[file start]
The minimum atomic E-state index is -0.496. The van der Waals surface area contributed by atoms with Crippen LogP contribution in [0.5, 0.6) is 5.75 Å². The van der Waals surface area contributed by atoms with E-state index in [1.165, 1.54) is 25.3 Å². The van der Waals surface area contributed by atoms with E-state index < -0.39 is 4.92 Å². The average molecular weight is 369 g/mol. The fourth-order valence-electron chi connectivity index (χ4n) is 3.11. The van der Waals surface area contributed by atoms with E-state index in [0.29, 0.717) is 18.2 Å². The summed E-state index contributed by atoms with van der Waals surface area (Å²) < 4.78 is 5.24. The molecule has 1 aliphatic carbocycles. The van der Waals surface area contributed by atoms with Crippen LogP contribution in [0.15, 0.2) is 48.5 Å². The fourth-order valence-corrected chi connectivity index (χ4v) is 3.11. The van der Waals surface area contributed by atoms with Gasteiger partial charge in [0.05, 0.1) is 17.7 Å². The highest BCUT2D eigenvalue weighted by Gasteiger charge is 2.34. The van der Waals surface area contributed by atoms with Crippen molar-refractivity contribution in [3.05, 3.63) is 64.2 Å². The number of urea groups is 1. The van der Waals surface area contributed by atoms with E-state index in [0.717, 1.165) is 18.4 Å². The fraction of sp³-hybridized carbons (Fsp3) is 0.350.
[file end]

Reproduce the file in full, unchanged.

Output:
The minimum atomic E-state index is -0.496. The van der Waals surface area contributed by atoms with Crippen LogP contribution in [0.5, 0.6) is 5.75 Å². The van der Waals surface area contributed by atoms with E-state index in [1.165, 1.54) is 25.3 Å². The van der Waals surface area contributed by atoms with E-state index < -0.39 is 4.92 Å². The average molecular weight is 369 g/mol. The fourth-order valence-electron chi connectivity index (χ4n) is 3.11. The van der Waals surface area contributed by atoms with E-state index in [0.29, 0.717) is 18.2 Å². The summed E-state index contributed by atoms with van der Waals surface area (Å²) < 4.78 is 5.24. The molecule has 1 aliphatic carbocycles. The van der Waals surface area contributed by atoms with Crippen LogP contribution in [0.15, 0.2) is 48.5 Å². The fourth-order valence-corrected chi connectivity index (χ4v) is 3.11. The van der Waals surface area contributed by atoms with Gasteiger partial charge in [0.05, 0.1) is 17.7 Å². The highest BCUT2D eigenvalue weighted by Gasteiger charge is 2.34. The van der Waals surface area contributed by atoms with Crippen molar-refractivity contribution in [3.05, 3.63) is 64.2 Å². The number of urea groups is 1. The van der Waals surface area contributed by atoms with E-state index in [0.717, 1.165) is 18.4 Å². The fraction of sp³-hybridized carbons (Fsp3) is 0.350.